Some lameness in horses is not due to pain as some are related to mechanical problems and others are related to nervous system disorders, such as nerve root pain affecting the use of a limb. Dr. Richard Mansmann indicates in Sporthorsemedicine.com that there is also a condition called rein lameness that is a gait irregularity in which the cause is usually from resistance, not pain. This condition is best seen and usually only seen when ridden. The lameness appears as a straight-forward front leg lameness or possibly a mixed front and rear leg lameness; sometime it is called a cat trot. The gait irregularity is as if the horse is trying to break into a canter from a trot but falls back into a trot while it resists going forward. When the rider continues, the horse will raise its head as it raises the lead front leg up, making it appear lame. The horse will then come back to a trot before actually breaking into a canter.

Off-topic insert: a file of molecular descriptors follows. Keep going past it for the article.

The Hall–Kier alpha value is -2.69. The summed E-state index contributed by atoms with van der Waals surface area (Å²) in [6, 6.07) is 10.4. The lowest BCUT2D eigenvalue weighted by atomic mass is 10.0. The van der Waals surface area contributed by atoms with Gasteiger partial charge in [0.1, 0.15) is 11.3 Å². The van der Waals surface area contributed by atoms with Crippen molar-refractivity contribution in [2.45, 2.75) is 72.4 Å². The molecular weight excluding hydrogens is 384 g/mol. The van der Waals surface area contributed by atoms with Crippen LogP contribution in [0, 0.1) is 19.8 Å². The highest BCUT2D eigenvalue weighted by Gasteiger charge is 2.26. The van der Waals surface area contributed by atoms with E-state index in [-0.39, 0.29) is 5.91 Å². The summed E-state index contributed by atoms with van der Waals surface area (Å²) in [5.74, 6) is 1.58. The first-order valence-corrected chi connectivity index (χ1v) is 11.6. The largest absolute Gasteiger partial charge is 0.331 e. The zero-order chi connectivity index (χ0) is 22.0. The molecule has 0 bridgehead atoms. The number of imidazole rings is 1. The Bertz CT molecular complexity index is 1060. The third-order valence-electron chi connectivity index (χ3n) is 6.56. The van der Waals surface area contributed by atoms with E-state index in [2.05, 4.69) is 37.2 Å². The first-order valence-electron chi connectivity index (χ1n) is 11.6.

Early in the syndrome, other people may ride the horse and the horse will be normal and may be sound on the lone line with no rein pressure. However, Dr. Mansmann says that as the rider continues to ride the horse, the gait becomes imprinted in the horse’s mind and can be difficult to retrain, especially with that specific rider. Sometimes there may be a history of pain in the past and now the pain is gone yet the irregular gait continues. Rein lameness is a difficult diagnosis because the veterinarian has to determine if the horse is in physical pain, if it is a mental issue for the horse, or if is it due to the rider. A regular lameness exam with nerve blocks, a trial of a pain reliever like bute, and trying other riders are all options to diagnose the condition. If your horse has an abnormal gait that does not respond to rest, call your veterinarian.